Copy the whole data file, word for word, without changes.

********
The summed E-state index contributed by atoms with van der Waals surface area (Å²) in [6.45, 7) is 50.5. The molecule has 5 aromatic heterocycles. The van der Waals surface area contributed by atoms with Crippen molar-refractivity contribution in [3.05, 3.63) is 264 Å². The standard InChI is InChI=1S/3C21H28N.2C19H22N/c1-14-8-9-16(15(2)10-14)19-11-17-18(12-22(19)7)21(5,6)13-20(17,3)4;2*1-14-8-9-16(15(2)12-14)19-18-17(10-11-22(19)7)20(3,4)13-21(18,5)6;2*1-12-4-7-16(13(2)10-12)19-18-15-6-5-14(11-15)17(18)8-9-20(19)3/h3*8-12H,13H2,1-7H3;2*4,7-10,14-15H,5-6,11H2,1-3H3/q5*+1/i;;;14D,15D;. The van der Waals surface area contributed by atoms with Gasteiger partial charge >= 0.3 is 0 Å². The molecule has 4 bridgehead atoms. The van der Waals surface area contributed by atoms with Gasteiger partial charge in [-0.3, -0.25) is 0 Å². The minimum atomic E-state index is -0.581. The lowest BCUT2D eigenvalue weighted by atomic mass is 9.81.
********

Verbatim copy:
The summed E-state index contributed by atoms with van der Waals surface area (Å²) in [6.45, 7) is 50.5. The molecule has 5 aromatic heterocycles. The van der Waals surface area contributed by atoms with Crippen molar-refractivity contribution in [3.05, 3.63) is 264 Å². The standard InChI is InChI=1S/3C21H28N.2C19H22N/c1-14-8-9-16(15(2)10-14)19-11-17-18(12-22(19)7)21(5,6)13-20(17,3)4;2*1-14-8-9-16(15(2)12-14)19-18-17(10-11-22(19)7)20(3,4)13-21(18,5)6;2*1-12-4-7-16(13(2)10-12)19-18-15-6-5-14(11-15)17(18)8-9-20(19)3/h3*8-12H,13H2,1-7H3;2*4,7-10,14-15H,5-6,11H2,1-3H3/q5*+1/i;;;14D,15D;. The van der Waals surface area contributed by atoms with Gasteiger partial charge >= 0.3 is 0 Å². The molecule has 4 bridgehead atoms. The van der Waals surface area contributed by atoms with Gasteiger partial charge in [-0.3, -0.25) is 0 Å². The minimum atomic E-state index is -0.581. The lowest BCUT2D eigenvalue weighted by atomic mass is 9.81.